Post by Maureen Fischer, MaureenInk Communications, Twitter: @ MaureenFischer, www.MaureenInk.com
Note: Social Media Consultant Maureen Fischer contributed hundreds of hours of her time to Amicus in launching this blog and integrating it with our other social media. Thanks Maureen! You’ve made “Inside Change” something we can all be proud of. You’re always an Amicus in our eyes!
According to state-by-state August numbers released by the Bureau of Labor Statistics, Minnesota’s unemployment rate hovers at 7%, 2.6% lower than the national average of 9.6%.
That’s small comfort to the scores of ex-offenders who walk through Amicus’ doors daily to use computers and voicemail in their job search. Employer brush offs and vague rejections are common, and yet success stories exist. Those most determined and those with some support on their side, can prevail. (Watch for a future post on two ex-offenders whose searches ended in recent success.)
For now, we offer tips from Martin Yate’s Knock ’em Dead, the Ultimate Job Search Guide 2010. Though he doesn’t include a chapter on job searching for ex-offenders, many of his techniques pertain regardless. Yate writes on how to parlay three frequent objections into an interview:
1) “Why don’t you send me a résumé?”
Here the employer may be genuinely interested or politely trying to get rid of you. The best steps are agreement, a demonstration of understanding and a question to further the conversation (i.e. to confirm an opening actually exists).
Then Yate suggests being gutsy:
“Of course, Mr. Grant. But assuming my résumé matches your needs, and we’re both confident it will, could we pencil in a date and time for an interview next week? I’m available Thursday and Friday . . .”
2) “I really wanted someone with a degree.”
Yate proposes: “Mr. Smith, I appreciate your viewpoint. It was necessary that I start earning a living early in life. If we meet, I’m certain you would recognize the value of my additional practical experience.”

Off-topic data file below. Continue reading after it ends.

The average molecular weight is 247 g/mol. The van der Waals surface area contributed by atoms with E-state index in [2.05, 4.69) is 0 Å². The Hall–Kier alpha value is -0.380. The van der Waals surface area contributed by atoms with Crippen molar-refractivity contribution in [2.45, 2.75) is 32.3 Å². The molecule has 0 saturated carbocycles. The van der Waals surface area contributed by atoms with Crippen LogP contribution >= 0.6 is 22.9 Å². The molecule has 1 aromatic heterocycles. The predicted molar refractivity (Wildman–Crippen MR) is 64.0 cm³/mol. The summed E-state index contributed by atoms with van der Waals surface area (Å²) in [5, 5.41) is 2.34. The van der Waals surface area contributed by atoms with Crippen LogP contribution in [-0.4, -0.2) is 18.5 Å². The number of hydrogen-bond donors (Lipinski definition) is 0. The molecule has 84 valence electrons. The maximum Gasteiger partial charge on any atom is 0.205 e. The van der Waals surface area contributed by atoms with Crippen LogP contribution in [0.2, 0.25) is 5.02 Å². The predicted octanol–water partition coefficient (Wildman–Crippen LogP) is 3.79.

Then too, if you’re currently enrolled in courses to pursue that degree, mention it and add– “I’ll be interviewing at the end of next week and I know you will find the time to meet, well spent. Is there a day and time that might be best for you?”
3) “I don’t need anyone like you right now.”
Here the chances of an interview are slim. Yate suggests you maneuver the person into giving you a personal introduction to someone else in need of your talents.
“When do you anticipate new needs in your area?”
“May I send you my résumé and perhaps keep in touch for when the situation changes?”
“Who else in the company might have a need for someone with my background and skills?”
“Can you think of associates at other companies who might have a need for someone with my background?”
Follow up: the Key Ingredient
Resumes and e-mails sent cold or as a result of a phone call can sit in slush piles for months, but a follow-up call puts you on an employer’s radar. After a few weeks, Yate recommends a follow-up call on the original follow-up. In the last chapter of Knock ’em Dead 2010, he cites 30 fast growing occupations. Number one is veterinary assistant.
For the latest in tactics and encouragement, check out the free job search newsletter, The Gladiator, billed as “Survival Tactics for Those in Job or Career Transition.” Yate contributes articles. A headline splashed across a recent issue reads “Getting over Discouragement and Getting Back to Work.”
Admittedly, few job searches pose more challenges than that of an ex-offender. Amicus offers the following:
- Access to a computer
- Reduced rate bus passes and free tokens to get to an interview
- Help setting up an email account
- Voicemail for phone contact
- Assistance with resume writing
- Training in emailing resumes and cover letters
- An office, moral support and friends at Amicus while job searching
Best of luck!